Book of Abstracts: Albany 2003
June 17-21 2003
Site-Specific Nicking of Duplex DNA using PNAs and Restriction Endonucleases
A variety of research procedures in molecular biology and biochemistry include as a fundamental step the selective cleavage of a designated sequence in only one strand of double-stranded DNA (DNA nicking). To achieve the goal, restriction endonuclease-like nicking enzymes can be employed. However, very few nicking enzymes (nickases) are available and they recognize short sequences of ≤ 7 bp. It is therefore highly desirable to develop new nicking systems with much higher sequence selectivity.
We design such systems using homopyrimidine peptide nucleic acids (PNAs). In our design we take advantage of the ability of homopyrimidine PNAs to sequence-specifically invade duplex DNA. When such PNAs are targeted to two short homopurine stretches on the same strand of duplex DNA, the opposite DNA strand becomes accessible for hybridization with an oligonucleotide (1). We demonstrate that the thus formed secondary DNA duplex (see Figure 1) can serve as a substrate for a restriction endonuclease, provided that it contains the recognition sequence of the enzyme. As a result, only one strand of the parent DNA is cleaved leading to nicked duplex DNA after removal of PNAs.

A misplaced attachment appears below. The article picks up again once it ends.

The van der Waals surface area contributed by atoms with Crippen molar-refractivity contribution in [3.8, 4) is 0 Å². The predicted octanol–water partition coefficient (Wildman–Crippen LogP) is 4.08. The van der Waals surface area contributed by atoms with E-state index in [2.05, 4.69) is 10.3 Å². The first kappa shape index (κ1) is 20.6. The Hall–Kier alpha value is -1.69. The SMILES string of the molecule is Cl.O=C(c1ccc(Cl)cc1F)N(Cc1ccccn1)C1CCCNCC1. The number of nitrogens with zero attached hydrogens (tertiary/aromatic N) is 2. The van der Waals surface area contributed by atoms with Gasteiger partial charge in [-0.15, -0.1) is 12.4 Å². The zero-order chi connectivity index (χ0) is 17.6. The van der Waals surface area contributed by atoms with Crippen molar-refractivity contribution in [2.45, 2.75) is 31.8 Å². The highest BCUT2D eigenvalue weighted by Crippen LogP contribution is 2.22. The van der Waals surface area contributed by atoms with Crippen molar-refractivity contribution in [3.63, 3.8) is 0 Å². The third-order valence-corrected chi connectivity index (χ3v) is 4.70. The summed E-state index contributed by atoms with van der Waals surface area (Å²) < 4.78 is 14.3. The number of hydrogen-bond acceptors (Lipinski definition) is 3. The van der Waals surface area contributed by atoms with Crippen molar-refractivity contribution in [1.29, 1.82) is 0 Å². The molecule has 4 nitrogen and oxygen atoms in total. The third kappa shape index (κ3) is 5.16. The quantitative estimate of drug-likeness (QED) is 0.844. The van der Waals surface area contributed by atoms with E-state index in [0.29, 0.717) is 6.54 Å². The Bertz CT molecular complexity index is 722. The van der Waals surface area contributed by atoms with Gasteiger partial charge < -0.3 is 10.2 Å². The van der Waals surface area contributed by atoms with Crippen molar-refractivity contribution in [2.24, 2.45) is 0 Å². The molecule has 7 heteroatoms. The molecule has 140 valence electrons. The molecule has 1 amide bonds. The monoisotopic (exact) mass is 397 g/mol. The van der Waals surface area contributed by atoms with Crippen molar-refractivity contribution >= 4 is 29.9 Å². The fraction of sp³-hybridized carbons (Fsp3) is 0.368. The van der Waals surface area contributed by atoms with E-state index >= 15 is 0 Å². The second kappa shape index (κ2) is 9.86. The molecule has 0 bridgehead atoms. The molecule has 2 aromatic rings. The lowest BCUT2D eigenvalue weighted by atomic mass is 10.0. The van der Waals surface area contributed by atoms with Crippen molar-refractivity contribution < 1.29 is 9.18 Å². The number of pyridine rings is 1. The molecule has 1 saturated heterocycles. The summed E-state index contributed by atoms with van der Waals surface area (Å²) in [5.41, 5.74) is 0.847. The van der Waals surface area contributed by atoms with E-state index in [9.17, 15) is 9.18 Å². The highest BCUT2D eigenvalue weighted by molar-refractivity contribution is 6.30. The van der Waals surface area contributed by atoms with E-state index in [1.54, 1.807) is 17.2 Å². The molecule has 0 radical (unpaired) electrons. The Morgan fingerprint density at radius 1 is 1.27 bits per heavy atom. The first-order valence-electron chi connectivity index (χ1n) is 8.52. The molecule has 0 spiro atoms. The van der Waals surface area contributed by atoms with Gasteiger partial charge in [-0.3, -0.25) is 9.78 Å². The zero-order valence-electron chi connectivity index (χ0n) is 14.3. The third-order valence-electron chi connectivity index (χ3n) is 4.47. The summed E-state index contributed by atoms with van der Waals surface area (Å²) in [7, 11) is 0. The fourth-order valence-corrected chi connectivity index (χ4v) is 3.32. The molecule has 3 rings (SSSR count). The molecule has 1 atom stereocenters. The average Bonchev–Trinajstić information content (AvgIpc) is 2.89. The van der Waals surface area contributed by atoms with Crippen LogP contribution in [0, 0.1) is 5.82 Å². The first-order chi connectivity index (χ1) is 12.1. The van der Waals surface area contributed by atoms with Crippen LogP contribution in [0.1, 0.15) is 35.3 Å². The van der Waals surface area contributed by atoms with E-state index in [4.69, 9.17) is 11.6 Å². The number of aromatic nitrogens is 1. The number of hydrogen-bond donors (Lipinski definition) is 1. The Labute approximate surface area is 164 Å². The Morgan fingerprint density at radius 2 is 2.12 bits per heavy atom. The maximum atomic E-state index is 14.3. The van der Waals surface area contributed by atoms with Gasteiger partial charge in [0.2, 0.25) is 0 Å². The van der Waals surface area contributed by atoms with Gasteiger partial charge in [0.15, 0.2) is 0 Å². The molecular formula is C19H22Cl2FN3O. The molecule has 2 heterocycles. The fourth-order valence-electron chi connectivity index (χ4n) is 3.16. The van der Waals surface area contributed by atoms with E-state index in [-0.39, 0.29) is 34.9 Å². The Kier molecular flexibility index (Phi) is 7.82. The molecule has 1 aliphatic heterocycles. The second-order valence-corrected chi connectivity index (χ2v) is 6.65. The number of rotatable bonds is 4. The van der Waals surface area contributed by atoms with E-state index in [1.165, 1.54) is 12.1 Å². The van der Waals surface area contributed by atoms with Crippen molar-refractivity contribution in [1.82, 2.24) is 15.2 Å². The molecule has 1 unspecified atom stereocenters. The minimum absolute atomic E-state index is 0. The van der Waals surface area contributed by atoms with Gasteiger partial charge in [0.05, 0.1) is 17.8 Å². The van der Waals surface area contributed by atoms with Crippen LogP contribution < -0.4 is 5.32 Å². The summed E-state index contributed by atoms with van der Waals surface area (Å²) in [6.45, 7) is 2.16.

Figure 1: Design of our artificial DNA-nicking system. A pair of linked homopyrimidine PNAs (shown in green) selectively displaces a DNA segment that is then hybridized to an oligonucleotide. The resulting secondary DNA duplex is cut with a common restriction enzyme symbolized by scissors yielding, after removal of PNAs and cleaved oligonucleotide, a site- and strand-specific nick in duplex DNA. The light blue lines indicate a recognition sequence for the restriction enzyme.
All restriction endonucleases tested by us (AluI, BbsI, BglII, KpnI, SbfI, and SphI), have worked well in our design leading to quantitative yield of the nicked product. Together with the fact that the typical target site in our protocol spans about 20-25 bp, our results indicate that a vast class of semi-synthetic rare-cleaving DNA nickases has been generated.
This work has been supported by the PIF award from Boston University and by grants (GM59173 and CA89833) from the NIH.
Center for Advanced Biotechnology and Department of Biomedical Engineering